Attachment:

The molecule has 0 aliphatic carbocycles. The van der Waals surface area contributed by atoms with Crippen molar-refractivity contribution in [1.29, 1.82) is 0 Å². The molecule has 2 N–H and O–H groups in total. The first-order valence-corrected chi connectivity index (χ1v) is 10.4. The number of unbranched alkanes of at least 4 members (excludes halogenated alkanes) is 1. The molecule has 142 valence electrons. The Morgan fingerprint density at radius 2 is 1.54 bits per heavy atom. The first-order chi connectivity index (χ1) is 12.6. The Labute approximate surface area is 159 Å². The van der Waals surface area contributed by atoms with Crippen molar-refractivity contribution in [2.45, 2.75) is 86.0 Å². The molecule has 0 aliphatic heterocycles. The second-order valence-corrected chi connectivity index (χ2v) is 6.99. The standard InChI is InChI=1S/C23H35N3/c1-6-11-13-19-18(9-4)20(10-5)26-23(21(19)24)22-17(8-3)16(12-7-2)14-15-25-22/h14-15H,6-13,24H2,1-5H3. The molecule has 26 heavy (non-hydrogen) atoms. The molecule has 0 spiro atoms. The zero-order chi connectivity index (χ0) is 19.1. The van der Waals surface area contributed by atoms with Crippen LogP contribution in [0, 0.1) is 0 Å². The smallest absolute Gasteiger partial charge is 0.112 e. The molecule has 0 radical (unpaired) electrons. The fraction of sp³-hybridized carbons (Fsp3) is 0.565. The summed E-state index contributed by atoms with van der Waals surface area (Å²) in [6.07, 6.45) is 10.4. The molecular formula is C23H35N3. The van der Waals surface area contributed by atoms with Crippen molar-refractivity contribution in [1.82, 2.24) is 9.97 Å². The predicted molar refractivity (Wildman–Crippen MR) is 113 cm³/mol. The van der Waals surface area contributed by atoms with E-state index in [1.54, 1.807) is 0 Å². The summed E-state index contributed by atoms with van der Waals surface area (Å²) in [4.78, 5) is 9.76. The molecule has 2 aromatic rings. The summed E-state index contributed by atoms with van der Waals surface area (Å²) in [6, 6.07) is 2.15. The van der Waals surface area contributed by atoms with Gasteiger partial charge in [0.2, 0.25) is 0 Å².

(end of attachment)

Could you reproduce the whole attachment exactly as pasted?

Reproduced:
The molecule has 0 aliphatic carbocycles. The van der Waals surface area contributed by atoms with Crippen molar-refractivity contribution in [1.29, 1.82) is 0 Å². The molecule has 2 N–H and O–H groups in total. The first-order valence-corrected chi connectivity index (χ1v) is 10.4. The number of unbranched alkanes of at least 4 members (excludes halogenated alkanes) is 1. The molecule has 142 valence electrons. The Morgan fingerprint density at radius 2 is 1.54 bits per heavy atom. The first-order chi connectivity index (χ1) is 12.6. The Labute approximate surface area is 159 Å². The van der Waals surface area contributed by atoms with Crippen molar-refractivity contribution in [2.45, 2.75) is 86.0 Å². The molecule has 0 aliphatic heterocycles. The second-order valence-corrected chi connectivity index (χ2v) is 6.99. The standard InChI is InChI=1S/C23H35N3/c1-6-11-13-19-18(9-4)20(10-5)26-23(21(19)24)22-17(8-3)16(12-7-2)14-15-25-22/h14-15H,6-13,24H2,1-5H3. The molecule has 26 heavy (non-hydrogen) atoms. The molecule has 0 spiro atoms. The zero-order chi connectivity index (χ0) is 19.1. The van der Waals surface area contributed by atoms with Crippen LogP contribution in [0, 0.1) is 0 Å². The smallest absolute Gasteiger partial charge is 0.112 e. The molecule has 0 radical (unpaired) electrons. The fraction of sp³-hybridized carbons (Fsp3) is 0.565. The summed E-state index contributed by atoms with van der Waals surface area (Å²) in [6.07, 6.45) is 10.4. The molecular formula is C23H35N3. The van der Waals surface area contributed by atoms with Crippen molar-refractivity contribution in [1.82, 2.24) is 9.97 Å². The predicted molar refractivity (Wildman–Crippen MR) is 113 cm³/mol. The van der Waals surface area contributed by atoms with E-state index in [1.54, 1.807) is 0 Å². The summed E-state index contributed by atoms with van der Waals surface area (Å²) in [4.78, 5) is 9.76. The molecule has 2 aromatic rings. The summed E-state index contributed by atoms with van der Waals surface area (Å²) in [6, 6.07) is 2.15. The van der Waals surface area contributed by atoms with Gasteiger partial charge in [0.2, 0.25) is 0 Å².